The Federal Lobbying Disclosure Act requires the University to report, on a quarterly basis, a good faith estimate of all expenditures on federal lobbying activities conducted on behalf of the University.
“All employee time spent in lobbying activities must be included in determining the organization’s lobbying expenses, even if the employee does not meet the statutory definition of a ‘lobbyist.’”
University employees are responsible for reporting these activities to Government and Community Relations each quarter.
What constitutes a University of Minnesota federal lobbying activity?
For purposes of the statute, “lobbying activities” includes both “lobbying contacts” and “efforts in support of such contacts,” including “preparation and planning activities, research and other background work that is intended, at the time it is performed, for use in contacts, and coordination with the lobbying activities of others.” Lobbying contacts includes traditional, direct contact with certain high-level federal officials for the purpose of influencing federal law, regulations, policies, grants, or contracts. The statutory definition of lobbying contacts can be found at 2 U.S.C. § 1602(7).
University of Minnesota lobbying activities include only those performed on behalf of the University. University of Minnesota lobbying activities must be performed at the specific request of the administration (PDF) or within the normal scope of your administrative duties.
What does not constitute a University of Minnesota federal lobbying activity?
Public testimony, participation in advisory committees, public position statements on policy issues, or other public communications are not considered lobbying activities. Any lobbying activities that you may have performed on behalf of your personal or scholarly interests, or on behalf of any professional organizations are not University of Minnesota lobbying activities.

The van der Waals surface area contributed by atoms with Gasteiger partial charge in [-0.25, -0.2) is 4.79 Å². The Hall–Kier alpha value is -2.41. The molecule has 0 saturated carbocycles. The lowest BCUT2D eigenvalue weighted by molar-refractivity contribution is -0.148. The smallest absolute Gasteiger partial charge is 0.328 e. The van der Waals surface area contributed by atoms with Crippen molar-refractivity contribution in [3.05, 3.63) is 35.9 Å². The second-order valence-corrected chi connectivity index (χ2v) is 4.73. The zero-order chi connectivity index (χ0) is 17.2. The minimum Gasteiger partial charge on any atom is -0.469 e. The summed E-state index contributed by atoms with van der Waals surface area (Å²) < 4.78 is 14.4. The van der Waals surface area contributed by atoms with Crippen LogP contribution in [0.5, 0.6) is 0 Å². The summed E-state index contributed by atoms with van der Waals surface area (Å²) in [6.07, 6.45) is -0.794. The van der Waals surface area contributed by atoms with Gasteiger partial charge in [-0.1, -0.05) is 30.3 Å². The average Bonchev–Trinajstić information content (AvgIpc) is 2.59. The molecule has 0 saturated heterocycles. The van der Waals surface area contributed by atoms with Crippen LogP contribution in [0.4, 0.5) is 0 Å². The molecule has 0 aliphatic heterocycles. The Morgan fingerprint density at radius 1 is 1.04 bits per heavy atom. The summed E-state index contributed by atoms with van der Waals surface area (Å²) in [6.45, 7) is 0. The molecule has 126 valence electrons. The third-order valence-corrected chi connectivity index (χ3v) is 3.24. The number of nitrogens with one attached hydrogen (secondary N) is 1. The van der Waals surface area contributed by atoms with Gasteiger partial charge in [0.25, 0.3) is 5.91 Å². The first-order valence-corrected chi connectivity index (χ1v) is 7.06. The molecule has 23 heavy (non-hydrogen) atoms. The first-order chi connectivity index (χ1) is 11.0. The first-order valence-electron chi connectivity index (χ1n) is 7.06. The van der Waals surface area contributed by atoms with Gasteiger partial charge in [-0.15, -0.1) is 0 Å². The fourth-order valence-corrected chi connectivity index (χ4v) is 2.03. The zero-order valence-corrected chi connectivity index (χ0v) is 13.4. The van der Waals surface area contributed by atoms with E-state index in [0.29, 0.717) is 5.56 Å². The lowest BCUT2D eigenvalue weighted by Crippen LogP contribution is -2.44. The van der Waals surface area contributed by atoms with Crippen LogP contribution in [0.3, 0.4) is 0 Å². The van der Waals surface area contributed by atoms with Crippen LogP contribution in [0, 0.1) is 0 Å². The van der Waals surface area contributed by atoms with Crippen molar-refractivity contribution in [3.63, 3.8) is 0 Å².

Who is a covered official?
Lobbying contacts includes traditional, direct contact with covered officials for the purpose of influencing federal law, regulations, policies, grants, or contracts. The following officials are covered:
- The President
- The Vice President
- Officers and employees of the Executive Office of the President
- Any official serving in an Executive Level I through V position
- Any member of the uniformed services serving at grade O-7 or above
- Schedule C employees.
- A Member of Congress
- An elected Officer of either the House or the Senate
- An employee, or any other individual functioning in the capacity of an employee, who works for a Member, committee, leadership staff of either the Senate or House, a joint committee of Congress, a working group or caucus organized to provide services to Members, and any other Legislative Branch employee serving in a position described under Section 109(13) of the Ethics in Government Act of 1978 (5 U.S.C. Appendix § 109(13)).
For more information, read the Lobbying Disclosure Act Guidance.
For questions, contact Sarah Neimeyer, director of federal relations.